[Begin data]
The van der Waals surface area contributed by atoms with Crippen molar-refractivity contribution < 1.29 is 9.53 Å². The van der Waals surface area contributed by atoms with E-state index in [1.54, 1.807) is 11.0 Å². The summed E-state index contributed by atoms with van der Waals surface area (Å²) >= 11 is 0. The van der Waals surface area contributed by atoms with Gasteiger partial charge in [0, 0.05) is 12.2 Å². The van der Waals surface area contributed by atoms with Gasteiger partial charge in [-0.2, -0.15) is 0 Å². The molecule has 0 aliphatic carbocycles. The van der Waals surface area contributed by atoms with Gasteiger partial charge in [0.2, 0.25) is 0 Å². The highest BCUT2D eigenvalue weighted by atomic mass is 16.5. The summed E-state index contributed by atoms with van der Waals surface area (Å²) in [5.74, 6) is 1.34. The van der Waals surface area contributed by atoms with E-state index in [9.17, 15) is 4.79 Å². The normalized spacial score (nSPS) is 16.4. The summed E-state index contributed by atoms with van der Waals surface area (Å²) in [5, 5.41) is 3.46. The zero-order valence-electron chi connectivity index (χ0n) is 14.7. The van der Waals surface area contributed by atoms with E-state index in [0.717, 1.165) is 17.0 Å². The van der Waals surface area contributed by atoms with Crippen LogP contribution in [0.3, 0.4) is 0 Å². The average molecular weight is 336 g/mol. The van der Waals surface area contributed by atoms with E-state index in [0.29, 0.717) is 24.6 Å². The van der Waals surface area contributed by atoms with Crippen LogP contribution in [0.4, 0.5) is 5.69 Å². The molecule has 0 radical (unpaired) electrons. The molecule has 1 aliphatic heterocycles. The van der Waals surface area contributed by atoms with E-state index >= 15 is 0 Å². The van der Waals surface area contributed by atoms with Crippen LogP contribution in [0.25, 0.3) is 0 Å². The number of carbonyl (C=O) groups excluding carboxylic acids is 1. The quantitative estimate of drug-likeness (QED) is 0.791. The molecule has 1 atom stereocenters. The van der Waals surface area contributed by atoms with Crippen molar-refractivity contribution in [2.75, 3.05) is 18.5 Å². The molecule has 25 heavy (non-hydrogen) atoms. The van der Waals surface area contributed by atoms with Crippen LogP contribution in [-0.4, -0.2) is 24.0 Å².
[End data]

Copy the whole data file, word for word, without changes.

The van der Waals surface area contributed by atoms with Crippen molar-refractivity contribution < 1.29 is 9.53 Å². The van der Waals surface area contributed by atoms with E-state index in [1.54, 1.807) is 11.0 Å². The summed E-state index contributed by atoms with van der Waals surface area (Å²) >= 11 is 0. The van der Waals surface area contributed by atoms with Gasteiger partial charge in [0, 0.05) is 12.2 Å². The van der Waals surface area contributed by atoms with Gasteiger partial charge in [-0.2, -0.15) is 0 Å². The molecule has 0 aliphatic carbocycles. The van der Waals surface area contributed by atoms with Gasteiger partial charge in [0.2, 0.25) is 0 Å². The highest BCUT2D eigenvalue weighted by atomic mass is 16.5. The summed E-state index contributed by atoms with van der Waals surface area (Å²) in [5.74, 6) is 1.34. The van der Waals surface area contributed by atoms with E-state index in [9.17, 15) is 4.79 Å². The normalized spacial score (nSPS) is 16.4. The summed E-state index contributed by atoms with van der Waals surface area (Å²) in [5, 5.41) is 3.46. The zero-order valence-electron chi connectivity index (χ0n) is 14.7. The van der Waals surface area contributed by atoms with E-state index in [0.717, 1.165) is 17.0 Å². The van der Waals surface area contributed by atoms with Crippen LogP contribution in [0.3, 0.4) is 0 Å². The average molecular weight is 336 g/mol. The van der Waals surface area contributed by atoms with E-state index in [0.29, 0.717) is 24.6 Å². The van der Waals surface area contributed by atoms with Crippen LogP contribution in [0.4, 0.5) is 5.69 Å². The molecule has 0 radical (unpaired) electrons. The molecule has 1 aliphatic heterocycles. The van der Waals surface area contributed by atoms with E-state index >= 15 is 0 Å². The van der Waals surface area contributed by atoms with Crippen LogP contribution in [0.25, 0.3) is 0 Å². The number of carbonyl (C=O) groups excluding carboxylic acids is 1. The quantitative estimate of drug-likeness (QED) is 0.791. The molecule has 1 atom stereocenters. The van der Waals surface area contributed by atoms with Crippen molar-refractivity contribution in [2.75, 3.05) is 18.5 Å². The molecule has 25 heavy (non-hydrogen) atoms. The van der Waals surface area contributed by atoms with Crippen LogP contribution in [-0.4, -0.2) is 24.0 Å².